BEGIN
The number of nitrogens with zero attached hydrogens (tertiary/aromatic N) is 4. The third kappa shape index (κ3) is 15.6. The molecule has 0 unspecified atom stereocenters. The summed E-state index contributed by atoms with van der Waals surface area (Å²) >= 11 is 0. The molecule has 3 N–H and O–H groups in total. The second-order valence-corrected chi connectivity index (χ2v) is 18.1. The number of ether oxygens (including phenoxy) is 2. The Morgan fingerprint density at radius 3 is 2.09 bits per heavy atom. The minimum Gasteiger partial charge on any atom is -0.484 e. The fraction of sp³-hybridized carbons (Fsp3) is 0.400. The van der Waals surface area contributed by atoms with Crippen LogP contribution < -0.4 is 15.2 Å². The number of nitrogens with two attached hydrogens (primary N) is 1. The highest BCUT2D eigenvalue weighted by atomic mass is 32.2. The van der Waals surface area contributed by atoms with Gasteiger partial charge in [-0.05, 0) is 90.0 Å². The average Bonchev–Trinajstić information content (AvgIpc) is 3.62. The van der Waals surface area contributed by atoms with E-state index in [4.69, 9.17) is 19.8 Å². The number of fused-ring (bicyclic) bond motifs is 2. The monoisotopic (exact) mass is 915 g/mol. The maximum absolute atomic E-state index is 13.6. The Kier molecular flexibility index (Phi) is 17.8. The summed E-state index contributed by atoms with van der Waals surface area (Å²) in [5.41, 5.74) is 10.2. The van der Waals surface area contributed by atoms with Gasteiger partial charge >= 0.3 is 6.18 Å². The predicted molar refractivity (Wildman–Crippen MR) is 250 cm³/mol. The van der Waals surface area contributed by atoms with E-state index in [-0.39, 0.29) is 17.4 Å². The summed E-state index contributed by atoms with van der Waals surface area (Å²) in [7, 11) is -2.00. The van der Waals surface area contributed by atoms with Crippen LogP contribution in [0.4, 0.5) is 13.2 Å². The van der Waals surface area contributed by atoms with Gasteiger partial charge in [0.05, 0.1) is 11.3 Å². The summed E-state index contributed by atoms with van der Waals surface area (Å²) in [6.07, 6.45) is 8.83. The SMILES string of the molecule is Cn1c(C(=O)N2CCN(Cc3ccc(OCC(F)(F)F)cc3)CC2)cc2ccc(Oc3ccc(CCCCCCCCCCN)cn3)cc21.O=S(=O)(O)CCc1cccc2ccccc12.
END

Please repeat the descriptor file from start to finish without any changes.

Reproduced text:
The number of nitrogens with zero attached hydrogens (tertiary/aromatic N) is 4. The third kappa shape index (κ3) is 15.6. The molecule has 0 unspecified atom stereocenters. The summed E-state index contributed by atoms with van der Waals surface area (Å²) >= 11 is 0. The molecule has 3 N–H and O–H groups in total. The second-order valence-corrected chi connectivity index (χ2v) is 18.1. The number of ether oxygens (including phenoxy) is 2. The Morgan fingerprint density at radius 3 is 2.09 bits per heavy atom. The minimum Gasteiger partial charge on any atom is -0.484 e. The fraction of sp³-hybridized carbons (Fsp3) is 0.400. The van der Waals surface area contributed by atoms with Crippen LogP contribution < -0.4 is 15.2 Å². The number of nitrogens with two attached hydrogens (primary N) is 1. The highest BCUT2D eigenvalue weighted by atomic mass is 32.2. The van der Waals surface area contributed by atoms with Gasteiger partial charge in [-0.05, 0) is 90.0 Å². The average Bonchev–Trinajstić information content (AvgIpc) is 3.62. The van der Waals surface area contributed by atoms with E-state index in [4.69, 9.17) is 19.8 Å². The number of fused-ring (bicyclic) bond motifs is 2. The monoisotopic (exact) mass is 915 g/mol. The maximum absolute atomic E-state index is 13.6. The Kier molecular flexibility index (Phi) is 17.8. The summed E-state index contributed by atoms with van der Waals surface area (Å²) in [5.41, 5.74) is 10.2. The van der Waals surface area contributed by atoms with Gasteiger partial charge >= 0.3 is 6.18 Å². The predicted molar refractivity (Wildman–Crippen MR) is 250 cm³/mol. The van der Waals surface area contributed by atoms with E-state index in [-0.39, 0.29) is 17.4 Å². The summed E-state index contributed by atoms with van der Waals surface area (Å²) in [7, 11) is -2.00. The van der Waals surface area contributed by atoms with Crippen LogP contribution in [0.4, 0.5) is 13.2 Å². The van der Waals surface area contributed by atoms with Gasteiger partial charge in [0.05, 0.1) is 11.3 Å². The summed E-state index contributed by atoms with van der Waals surface area (Å²) in [6.07, 6.45) is 8.83. The SMILES string of the molecule is Cn1c(C(=O)N2CCN(Cc3ccc(OCC(F)(F)F)cc3)CC2)cc2ccc(Oc3ccc(CCCCCCCCCCN)cn3)cc21.O=S(=O)(O)CCc1cccc2ccccc12.